|Title:||Influence of stimulus frequency-amplitude relation of spinal cord stimulation on reflex responses in individuals with spinal cord injury||Language:||English||Authors:||Polat, Cemile Gül||Qualification level:||Diploma||Advisor:||Mayr, Winfried||Issue Date:||2018||Number of Pages:||70||Qualification level:||Diploma||Abstract:||
Spinal cord injury (SCI) is a damage to the spinal cord that disrupts the connectivity between brain and the spinal neural networks caudal to the lesion and the peripheral nervous system, resulting in loss of partial or complete motor control below the injury level. It is associated with spasticity, chronic pain, among other problems. Spinal Cord Stimulation (SCS) has shown to be a promising approach to improve the motor function and manage complications such as spasticity and pain. Specifically, SCS has shown to be able to ameliorate the spasticity when high frequencies are applied. It has been suggested that, by depolarizing the posterior roots, epidural (eSCS) and transcutaneous (tSCS) are able to access the surviving neural centers below the SCI, a neuromodulation process is conducted in synergy with the residual influence from the brain and other supraspinal centers . However, since each SCI case alters the nervous system in a unique way, it has been observed that using the fixed parameters for modulation of spasticity might fail. This thesis presents the effects of stimulation intensity and frequency on the behavior of the motor output and how the interaction of these parameters affects the level of motor suppression, which ultimately leads to spasticity control. Sustain tSCS was applied at the T11—T12 vertebral level of three subjects with complete SCI to evoked sustain responses in the lower limbs. The neuromuscular activity was monitored via EMG from quadriceps (Q), hamstrings (H), tibialis anterior (TA) and triceps surae (TS) of both legs. In order to assess the suppressing effect of different stimulation frequencies and intensities, the neuromuscular responses were quantified. An additional validation was carried on with eSCS data obtained from an early study. Threshold intensities eliciting the posterior root reflexes were inspected with low frequency (2 Hz) stimulation and afterwards the suppression frequencies were estimated by increasing the stimulation frequency gradually at different supra-threshold stimulation strengths. The results have showed variety among not only the patients but also the muscles. In almost all cases with a few exceptions, it has been shown that at constant stimulation strength, responses evoked to the stimulation are suppressed with increasing frequency. However, when the stimulation intensity is increased the activity that has been previously suppressed at certain frequency came back. All our results show a dependency between stimulation frequency and intensity in terms of suppressing the motor output –controlling the spasticity. Therefore, it is concluded that in order to increase the efficiency of SCS-based anti-spastic treatments, an assessment of the frequency-intensity interaction has to be done to properly define the stimulation parameters, helping this way to increase the success rate of the technique.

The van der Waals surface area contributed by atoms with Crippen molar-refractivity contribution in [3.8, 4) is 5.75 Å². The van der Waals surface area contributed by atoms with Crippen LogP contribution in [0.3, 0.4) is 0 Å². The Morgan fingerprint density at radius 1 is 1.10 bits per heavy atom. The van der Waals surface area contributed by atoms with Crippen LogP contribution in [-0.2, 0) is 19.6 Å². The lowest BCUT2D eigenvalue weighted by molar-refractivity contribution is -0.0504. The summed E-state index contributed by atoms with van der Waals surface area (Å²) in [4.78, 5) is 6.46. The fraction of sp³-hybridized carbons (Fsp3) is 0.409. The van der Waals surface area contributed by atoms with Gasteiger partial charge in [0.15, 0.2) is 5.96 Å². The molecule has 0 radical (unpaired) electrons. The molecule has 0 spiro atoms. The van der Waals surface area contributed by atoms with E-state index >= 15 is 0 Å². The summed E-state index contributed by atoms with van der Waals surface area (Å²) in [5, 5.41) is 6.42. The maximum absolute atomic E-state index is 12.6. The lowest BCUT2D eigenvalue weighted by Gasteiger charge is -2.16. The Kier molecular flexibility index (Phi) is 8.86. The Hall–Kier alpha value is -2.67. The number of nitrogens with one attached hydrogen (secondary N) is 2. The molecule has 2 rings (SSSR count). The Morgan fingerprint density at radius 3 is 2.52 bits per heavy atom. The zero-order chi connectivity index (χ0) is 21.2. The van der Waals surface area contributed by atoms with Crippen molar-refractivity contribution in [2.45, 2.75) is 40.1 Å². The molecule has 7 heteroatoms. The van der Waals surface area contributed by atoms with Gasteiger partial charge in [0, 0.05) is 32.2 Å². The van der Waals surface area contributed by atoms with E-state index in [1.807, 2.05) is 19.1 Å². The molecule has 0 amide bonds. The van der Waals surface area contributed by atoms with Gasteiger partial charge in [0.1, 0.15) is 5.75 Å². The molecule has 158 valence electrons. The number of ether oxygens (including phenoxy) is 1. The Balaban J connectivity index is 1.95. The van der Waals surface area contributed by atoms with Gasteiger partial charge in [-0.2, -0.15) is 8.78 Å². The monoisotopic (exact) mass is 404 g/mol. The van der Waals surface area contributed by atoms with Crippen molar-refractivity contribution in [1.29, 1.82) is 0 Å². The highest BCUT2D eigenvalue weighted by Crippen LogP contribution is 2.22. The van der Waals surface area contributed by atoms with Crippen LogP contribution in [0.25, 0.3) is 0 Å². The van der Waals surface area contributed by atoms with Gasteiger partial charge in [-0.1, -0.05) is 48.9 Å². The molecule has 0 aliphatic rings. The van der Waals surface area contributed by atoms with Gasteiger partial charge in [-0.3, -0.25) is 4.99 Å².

|Keywords:||Functional Electrical Stimulation; Spinal Cord Stimulation; Spinal Cord Injury||URI:||https://doi.org/10.34726/hss.2018.58088
|DOI:||10.34726/hss.2018.58088||Library ID:||AC15219099||Organisation:||E325 - Institut für Mechanik und Mechatronik||Publication Type:||Thesis
|Appears in Collections:||Thesis|
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checked on Jun 6, 2021
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